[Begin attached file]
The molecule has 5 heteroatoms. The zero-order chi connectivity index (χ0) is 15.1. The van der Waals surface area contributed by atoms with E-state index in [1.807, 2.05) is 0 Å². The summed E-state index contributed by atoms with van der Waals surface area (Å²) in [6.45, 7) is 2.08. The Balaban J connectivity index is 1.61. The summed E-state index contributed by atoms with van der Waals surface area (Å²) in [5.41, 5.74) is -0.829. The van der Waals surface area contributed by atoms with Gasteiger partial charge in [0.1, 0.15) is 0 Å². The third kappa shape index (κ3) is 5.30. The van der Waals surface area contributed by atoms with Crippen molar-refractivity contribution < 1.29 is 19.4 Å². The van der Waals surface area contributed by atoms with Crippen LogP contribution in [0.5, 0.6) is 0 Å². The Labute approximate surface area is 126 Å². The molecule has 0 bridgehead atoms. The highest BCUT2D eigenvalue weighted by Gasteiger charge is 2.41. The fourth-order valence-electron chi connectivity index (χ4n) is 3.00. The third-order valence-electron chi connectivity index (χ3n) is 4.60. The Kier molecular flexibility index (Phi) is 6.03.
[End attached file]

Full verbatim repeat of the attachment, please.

The molecule has 5 heteroatoms. The zero-order chi connectivity index (χ0) is 15.1. The van der Waals surface area contributed by atoms with E-state index in [1.807, 2.05) is 0 Å². The summed E-state index contributed by atoms with van der Waals surface area (Å²) in [6.45, 7) is 2.08. The Balaban J connectivity index is 1.61. The summed E-state index contributed by atoms with van der Waals surface area (Å²) in [5.41, 5.74) is -0.829. The van der Waals surface area contributed by atoms with Gasteiger partial charge in [0.1, 0.15) is 0 Å². The third kappa shape index (κ3) is 5.30. The van der Waals surface area contributed by atoms with Crippen molar-refractivity contribution < 1.29 is 19.4 Å². The van der Waals surface area contributed by atoms with Crippen LogP contribution in [0.5, 0.6) is 0 Å². The Labute approximate surface area is 126 Å². The molecule has 0 bridgehead atoms. The highest BCUT2D eigenvalue weighted by Gasteiger charge is 2.41. The fourth-order valence-electron chi connectivity index (χ4n) is 3.00. The third-order valence-electron chi connectivity index (χ3n) is 4.60. The Kier molecular flexibility index (Phi) is 6.03.